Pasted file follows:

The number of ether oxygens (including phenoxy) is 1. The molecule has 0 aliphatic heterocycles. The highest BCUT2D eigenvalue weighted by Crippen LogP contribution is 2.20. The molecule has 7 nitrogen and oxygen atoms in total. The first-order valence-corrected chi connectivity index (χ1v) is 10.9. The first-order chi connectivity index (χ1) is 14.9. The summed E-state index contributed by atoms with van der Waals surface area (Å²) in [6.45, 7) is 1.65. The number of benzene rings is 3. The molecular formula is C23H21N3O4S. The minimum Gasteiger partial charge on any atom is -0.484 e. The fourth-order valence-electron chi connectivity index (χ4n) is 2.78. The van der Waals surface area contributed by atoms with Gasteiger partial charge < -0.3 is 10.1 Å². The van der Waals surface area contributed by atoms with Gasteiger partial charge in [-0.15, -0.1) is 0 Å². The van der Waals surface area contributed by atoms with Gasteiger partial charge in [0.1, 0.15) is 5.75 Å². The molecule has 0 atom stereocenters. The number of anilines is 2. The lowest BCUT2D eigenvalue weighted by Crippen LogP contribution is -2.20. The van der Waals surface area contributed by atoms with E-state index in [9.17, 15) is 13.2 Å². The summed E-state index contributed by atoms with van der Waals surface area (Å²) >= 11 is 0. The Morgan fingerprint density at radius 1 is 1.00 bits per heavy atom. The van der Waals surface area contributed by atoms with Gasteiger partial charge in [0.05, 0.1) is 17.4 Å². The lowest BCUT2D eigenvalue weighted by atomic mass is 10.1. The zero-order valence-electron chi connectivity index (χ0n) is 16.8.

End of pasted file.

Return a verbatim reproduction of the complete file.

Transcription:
The number of ether oxygens (including phenoxy) is 1. The molecule has 0 aliphatic heterocycles. The highest BCUT2D eigenvalue weighted by Crippen LogP contribution is 2.20. The molecule has 7 nitrogen and oxygen atoms in total. The first-order valence-corrected chi connectivity index (χ1v) is 10.9. The first-order chi connectivity index (χ1) is 14.9. The summed E-state index contributed by atoms with van der Waals surface area (Å²) in [6.45, 7) is 1.65. The number of benzene rings is 3. The molecular formula is C23H21N3O4S. The minimum Gasteiger partial charge on any atom is -0.484 e. The fourth-order valence-electron chi connectivity index (χ4n) is 2.78. The van der Waals surface area contributed by atoms with Gasteiger partial charge < -0.3 is 10.1 Å². The van der Waals surface area contributed by atoms with Gasteiger partial charge in [-0.15, -0.1) is 0 Å². The van der Waals surface area contributed by atoms with Gasteiger partial charge in [0.1, 0.15) is 5.75 Å². The molecule has 0 atom stereocenters. The number of anilines is 2. The lowest BCUT2D eigenvalue weighted by Crippen LogP contribution is -2.20. The van der Waals surface area contributed by atoms with E-state index in [9.17, 15) is 13.2 Å². The summed E-state index contributed by atoms with van der Waals surface area (Å²) >= 11 is 0. The Morgan fingerprint density at radius 1 is 1.00 bits per heavy atom. The van der Waals surface area contributed by atoms with Gasteiger partial charge in [0.05, 0.1) is 17.4 Å². The lowest BCUT2D eigenvalue weighted by atomic mass is 10.1. The zero-order valence-electron chi connectivity index (χ0n) is 16.8.